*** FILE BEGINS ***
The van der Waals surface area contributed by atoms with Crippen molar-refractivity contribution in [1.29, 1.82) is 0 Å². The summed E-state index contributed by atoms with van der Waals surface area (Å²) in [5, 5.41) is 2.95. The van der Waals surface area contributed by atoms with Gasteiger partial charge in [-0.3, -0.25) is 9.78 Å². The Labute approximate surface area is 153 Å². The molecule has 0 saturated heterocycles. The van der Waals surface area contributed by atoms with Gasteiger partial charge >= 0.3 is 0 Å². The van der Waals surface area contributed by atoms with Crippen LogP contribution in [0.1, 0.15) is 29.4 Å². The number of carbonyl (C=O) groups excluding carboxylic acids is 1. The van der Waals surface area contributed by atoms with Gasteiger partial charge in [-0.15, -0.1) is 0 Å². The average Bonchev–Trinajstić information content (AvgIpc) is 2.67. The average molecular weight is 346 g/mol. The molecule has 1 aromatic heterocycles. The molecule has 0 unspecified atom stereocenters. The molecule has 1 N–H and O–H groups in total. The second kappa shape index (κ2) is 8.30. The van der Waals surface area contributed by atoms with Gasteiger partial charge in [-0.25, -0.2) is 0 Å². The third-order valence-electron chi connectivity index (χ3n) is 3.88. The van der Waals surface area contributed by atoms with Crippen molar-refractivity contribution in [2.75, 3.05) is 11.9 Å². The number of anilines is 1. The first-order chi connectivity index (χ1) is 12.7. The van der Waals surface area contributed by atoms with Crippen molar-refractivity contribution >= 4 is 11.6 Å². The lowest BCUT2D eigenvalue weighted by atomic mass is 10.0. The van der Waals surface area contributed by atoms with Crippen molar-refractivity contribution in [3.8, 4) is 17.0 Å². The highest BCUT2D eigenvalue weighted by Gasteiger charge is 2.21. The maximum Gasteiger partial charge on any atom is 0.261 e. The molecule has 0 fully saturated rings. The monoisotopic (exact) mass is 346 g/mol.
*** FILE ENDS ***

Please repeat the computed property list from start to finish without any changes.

The van der Waals surface area contributed by atoms with Crippen molar-refractivity contribution in [1.29, 1.82) is 0 Å². The summed E-state index contributed by atoms with van der Waals surface area (Å²) in [5, 5.41) is 2.95. The van der Waals surface area contributed by atoms with Gasteiger partial charge in [-0.3, -0.25) is 9.78 Å². The Labute approximate surface area is 153 Å². The molecule has 0 saturated heterocycles. The van der Waals surface area contributed by atoms with Gasteiger partial charge >= 0.3 is 0 Å². The van der Waals surface area contributed by atoms with Crippen LogP contribution in [0.1, 0.15) is 29.4 Å². The number of carbonyl (C=O) groups excluding carboxylic acids is 1. The van der Waals surface area contributed by atoms with Gasteiger partial charge in [-0.15, -0.1) is 0 Å². The average Bonchev–Trinajstić information content (AvgIpc) is 2.67. The average molecular weight is 346 g/mol. The molecule has 1 aromatic heterocycles. The molecule has 0 unspecified atom stereocenters. The molecule has 1 N–H and O–H groups in total. The second kappa shape index (κ2) is 8.30. The van der Waals surface area contributed by atoms with Gasteiger partial charge in [-0.25, -0.2) is 0 Å². The third-order valence-electron chi connectivity index (χ3n) is 3.88. The van der Waals surface area contributed by atoms with Crippen molar-refractivity contribution in [2.75, 3.05) is 11.9 Å². The number of anilines is 1. The first-order chi connectivity index (χ1) is 12.7. The van der Waals surface area contributed by atoms with Crippen molar-refractivity contribution >= 4 is 11.6 Å². The lowest BCUT2D eigenvalue weighted by atomic mass is 10.0. The van der Waals surface area contributed by atoms with Crippen molar-refractivity contribution in [3.8, 4) is 17.0 Å². The highest BCUT2D eigenvalue weighted by Gasteiger charge is 2.21. The maximum Gasteiger partial charge on any atom is 0.261 e. The molecule has 0 fully saturated rings. The monoisotopic (exact) mass is 346 g/mol.